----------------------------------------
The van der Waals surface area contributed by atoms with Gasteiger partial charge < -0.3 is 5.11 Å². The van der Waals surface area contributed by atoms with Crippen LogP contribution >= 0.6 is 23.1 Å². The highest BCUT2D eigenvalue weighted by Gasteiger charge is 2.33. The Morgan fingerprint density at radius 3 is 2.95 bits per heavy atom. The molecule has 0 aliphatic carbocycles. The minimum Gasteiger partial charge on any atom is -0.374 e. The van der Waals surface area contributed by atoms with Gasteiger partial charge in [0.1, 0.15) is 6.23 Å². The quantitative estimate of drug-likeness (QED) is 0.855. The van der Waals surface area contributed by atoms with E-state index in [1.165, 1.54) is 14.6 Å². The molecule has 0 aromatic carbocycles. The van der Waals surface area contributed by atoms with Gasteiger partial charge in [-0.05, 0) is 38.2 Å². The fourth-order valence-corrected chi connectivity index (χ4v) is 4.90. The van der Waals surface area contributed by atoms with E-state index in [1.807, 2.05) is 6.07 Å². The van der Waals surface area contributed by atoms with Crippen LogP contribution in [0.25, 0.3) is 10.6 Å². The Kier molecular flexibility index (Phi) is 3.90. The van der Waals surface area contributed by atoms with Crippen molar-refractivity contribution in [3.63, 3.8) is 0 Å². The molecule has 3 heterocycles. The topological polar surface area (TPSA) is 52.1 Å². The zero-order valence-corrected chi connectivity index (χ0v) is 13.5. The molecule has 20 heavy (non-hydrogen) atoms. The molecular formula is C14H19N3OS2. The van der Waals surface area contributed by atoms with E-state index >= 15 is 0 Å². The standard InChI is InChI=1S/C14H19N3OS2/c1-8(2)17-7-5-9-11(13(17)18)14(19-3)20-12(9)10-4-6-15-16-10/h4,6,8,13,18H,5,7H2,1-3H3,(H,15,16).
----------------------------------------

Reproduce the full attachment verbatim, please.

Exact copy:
The van der Waals surface area contributed by atoms with Gasteiger partial charge < -0.3 is 5.11 Å². The van der Waals surface area contributed by atoms with Crippen LogP contribution >= 0.6 is 23.1 Å². The highest BCUT2D eigenvalue weighted by Gasteiger charge is 2.33. The Morgan fingerprint density at radius 3 is 2.95 bits per heavy atom. The molecule has 0 aliphatic carbocycles. The minimum Gasteiger partial charge on any atom is -0.374 e. The van der Waals surface area contributed by atoms with Gasteiger partial charge in [0.1, 0.15) is 6.23 Å². The quantitative estimate of drug-likeness (QED) is 0.855. The van der Waals surface area contributed by atoms with E-state index in [1.165, 1.54) is 14.6 Å². The molecule has 0 aromatic carbocycles. The van der Waals surface area contributed by atoms with Gasteiger partial charge in [-0.05, 0) is 38.2 Å². The fourth-order valence-corrected chi connectivity index (χ4v) is 4.90. The van der Waals surface area contributed by atoms with E-state index in [1.807, 2.05) is 6.07 Å². The van der Waals surface area contributed by atoms with Crippen LogP contribution in [0.25, 0.3) is 10.6 Å². The Kier molecular flexibility index (Phi) is 3.90. The van der Waals surface area contributed by atoms with Crippen molar-refractivity contribution in [3.63, 3.8) is 0 Å². The molecule has 3 heterocycles. The topological polar surface area (TPSA) is 52.1 Å². The zero-order valence-corrected chi connectivity index (χ0v) is 13.5. The molecule has 20 heavy (non-hydrogen) atoms. The molecular formula is C14H19N3OS2. The van der Waals surface area contributed by atoms with E-state index >= 15 is 0 Å². The standard InChI is InChI=1S/C14H19N3OS2/c1-8(2)17-7-5-9-11(13(17)18)14(19-3)20-12(9)10-4-6-15-16-10/h4,6,8,13,18H,5,7H2,1-3H3,(H,15,16).